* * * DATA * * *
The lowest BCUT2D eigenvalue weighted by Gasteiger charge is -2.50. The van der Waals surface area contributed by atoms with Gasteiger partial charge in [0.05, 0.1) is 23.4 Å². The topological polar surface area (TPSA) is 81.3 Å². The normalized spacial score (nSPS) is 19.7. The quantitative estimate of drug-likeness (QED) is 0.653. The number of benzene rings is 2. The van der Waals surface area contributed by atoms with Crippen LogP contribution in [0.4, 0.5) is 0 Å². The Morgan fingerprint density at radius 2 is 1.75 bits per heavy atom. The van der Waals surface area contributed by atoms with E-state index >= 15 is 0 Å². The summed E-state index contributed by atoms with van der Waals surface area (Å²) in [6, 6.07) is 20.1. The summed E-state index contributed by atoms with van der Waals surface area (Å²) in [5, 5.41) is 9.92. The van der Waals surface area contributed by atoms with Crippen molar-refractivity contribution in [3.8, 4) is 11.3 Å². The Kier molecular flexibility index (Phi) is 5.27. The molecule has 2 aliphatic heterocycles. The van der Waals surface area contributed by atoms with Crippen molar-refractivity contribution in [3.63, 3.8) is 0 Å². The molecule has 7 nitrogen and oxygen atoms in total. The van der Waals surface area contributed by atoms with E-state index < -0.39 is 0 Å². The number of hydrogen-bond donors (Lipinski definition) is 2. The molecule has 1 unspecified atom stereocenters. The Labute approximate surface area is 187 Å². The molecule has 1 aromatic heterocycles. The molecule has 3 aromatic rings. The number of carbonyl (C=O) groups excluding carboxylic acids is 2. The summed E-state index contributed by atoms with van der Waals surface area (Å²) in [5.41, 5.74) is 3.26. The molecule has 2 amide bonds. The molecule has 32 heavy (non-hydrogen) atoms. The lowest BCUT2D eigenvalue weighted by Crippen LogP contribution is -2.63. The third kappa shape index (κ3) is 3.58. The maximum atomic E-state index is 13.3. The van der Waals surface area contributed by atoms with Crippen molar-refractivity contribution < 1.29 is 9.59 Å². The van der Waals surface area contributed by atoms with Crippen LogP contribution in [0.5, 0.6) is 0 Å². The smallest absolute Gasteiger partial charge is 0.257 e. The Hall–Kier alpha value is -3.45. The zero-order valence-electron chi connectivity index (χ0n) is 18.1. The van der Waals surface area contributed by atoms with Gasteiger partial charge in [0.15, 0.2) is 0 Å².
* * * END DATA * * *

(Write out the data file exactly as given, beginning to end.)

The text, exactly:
The lowest BCUT2D eigenvalue weighted by Gasteiger charge is -2.50. The van der Waals surface area contributed by atoms with Gasteiger partial charge in [0.05, 0.1) is 23.4 Å². The topological polar surface area (TPSA) is 81.3 Å². The normalized spacial score (nSPS) is 19.7. The quantitative estimate of drug-likeness (QED) is 0.653. The number of benzene rings is 2. The van der Waals surface area contributed by atoms with Crippen LogP contribution in [0.4, 0.5) is 0 Å². The Morgan fingerprint density at radius 2 is 1.75 bits per heavy atom. The van der Waals surface area contributed by atoms with E-state index >= 15 is 0 Å². The summed E-state index contributed by atoms with van der Waals surface area (Å²) in [6, 6.07) is 20.1. The summed E-state index contributed by atoms with van der Waals surface area (Å²) in [5, 5.41) is 9.92. The van der Waals surface area contributed by atoms with Crippen molar-refractivity contribution in [3.8, 4) is 11.3 Å². The Kier molecular flexibility index (Phi) is 5.27. The molecule has 2 aliphatic heterocycles. The van der Waals surface area contributed by atoms with Crippen molar-refractivity contribution in [3.63, 3.8) is 0 Å². The molecule has 7 nitrogen and oxygen atoms in total. The van der Waals surface area contributed by atoms with E-state index < -0.39 is 0 Å². The number of hydrogen-bond donors (Lipinski definition) is 2. The molecule has 1 unspecified atom stereocenters. The Labute approximate surface area is 187 Å². The molecule has 1 aromatic heterocycles. The molecule has 3 aromatic rings. The number of carbonyl (C=O) groups excluding carboxylic acids is 2. The summed E-state index contributed by atoms with van der Waals surface area (Å²) in [5.41, 5.74) is 3.26. The molecule has 2 amide bonds. The molecule has 32 heavy (non-hydrogen) atoms. The lowest BCUT2D eigenvalue weighted by Crippen LogP contribution is -2.63. The third kappa shape index (κ3) is 3.58. The maximum atomic E-state index is 13.3. The van der Waals surface area contributed by atoms with Crippen molar-refractivity contribution < 1.29 is 9.59 Å². The van der Waals surface area contributed by atoms with Crippen LogP contribution in [0.5, 0.6) is 0 Å². The smallest absolute Gasteiger partial charge is 0.257 e. The Hall–Kier alpha value is -3.45. The zero-order valence-electron chi connectivity index (χ0n) is 18.1. The van der Waals surface area contributed by atoms with Gasteiger partial charge in [0.15, 0.2) is 0 Å².